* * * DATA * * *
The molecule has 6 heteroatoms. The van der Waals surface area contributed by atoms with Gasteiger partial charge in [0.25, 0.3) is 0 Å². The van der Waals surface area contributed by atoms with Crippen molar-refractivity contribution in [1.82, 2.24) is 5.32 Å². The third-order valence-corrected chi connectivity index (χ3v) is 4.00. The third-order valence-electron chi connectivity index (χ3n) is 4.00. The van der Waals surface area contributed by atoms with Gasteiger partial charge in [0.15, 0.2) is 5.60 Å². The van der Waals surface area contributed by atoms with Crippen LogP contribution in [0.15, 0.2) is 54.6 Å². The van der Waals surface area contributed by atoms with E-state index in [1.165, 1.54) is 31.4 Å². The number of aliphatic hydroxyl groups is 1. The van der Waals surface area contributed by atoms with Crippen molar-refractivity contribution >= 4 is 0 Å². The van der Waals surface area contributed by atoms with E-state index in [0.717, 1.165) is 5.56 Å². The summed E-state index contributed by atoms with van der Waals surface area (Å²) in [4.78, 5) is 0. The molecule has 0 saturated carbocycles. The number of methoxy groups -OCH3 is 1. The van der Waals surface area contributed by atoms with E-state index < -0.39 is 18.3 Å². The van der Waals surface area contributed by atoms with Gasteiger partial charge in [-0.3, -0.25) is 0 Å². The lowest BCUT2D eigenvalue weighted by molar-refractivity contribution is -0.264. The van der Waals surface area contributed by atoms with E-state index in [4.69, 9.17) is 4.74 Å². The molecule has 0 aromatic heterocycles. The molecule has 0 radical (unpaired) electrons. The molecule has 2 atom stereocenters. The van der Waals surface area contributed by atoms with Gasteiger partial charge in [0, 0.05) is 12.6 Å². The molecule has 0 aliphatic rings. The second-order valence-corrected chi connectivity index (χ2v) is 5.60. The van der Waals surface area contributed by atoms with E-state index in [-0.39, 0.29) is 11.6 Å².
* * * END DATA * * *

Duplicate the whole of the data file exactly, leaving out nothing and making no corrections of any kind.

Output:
The molecule has 6 heteroatoms. The van der Waals surface area contributed by atoms with Gasteiger partial charge in [0.25, 0.3) is 0 Å². The van der Waals surface area contributed by atoms with Crippen molar-refractivity contribution in [1.82, 2.24) is 5.32 Å². The third-order valence-corrected chi connectivity index (χ3v) is 4.00. The third-order valence-electron chi connectivity index (χ3n) is 4.00. The van der Waals surface area contributed by atoms with Gasteiger partial charge in [0.15, 0.2) is 5.60 Å². The van der Waals surface area contributed by atoms with Crippen LogP contribution in [0.15, 0.2) is 54.6 Å². The van der Waals surface area contributed by atoms with E-state index in [1.165, 1.54) is 31.4 Å². The number of aliphatic hydroxyl groups is 1. The van der Waals surface area contributed by atoms with Crippen molar-refractivity contribution >= 4 is 0 Å². The van der Waals surface area contributed by atoms with E-state index in [0.717, 1.165) is 5.56 Å². The summed E-state index contributed by atoms with van der Waals surface area (Å²) in [4.78, 5) is 0. The molecule has 0 saturated carbocycles. The number of methoxy groups -OCH3 is 1. The van der Waals surface area contributed by atoms with E-state index < -0.39 is 18.3 Å². The van der Waals surface area contributed by atoms with Gasteiger partial charge in [-0.3, -0.25) is 0 Å². The lowest BCUT2D eigenvalue weighted by molar-refractivity contribution is -0.264. The van der Waals surface area contributed by atoms with E-state index in [4.69, 9.17) is 4.74 Å². The molecule has 0 aromatic heterocycles. The molecule has 0 radical (unpaired) electrons. The molecule has 2 atom stereocenters. The van der Waals surface area contributed by atoms with Gasteiger partial charge in [0, 0.05) is 12.6 Å². The molecule has 0 aliphatic rings. The second-order valence-corrected chi connectivity index (χ2v) is 5.60. The van der Waals surface area contributed by atoms with E-state index in [-0.39, 0.29) is 11.6 Å².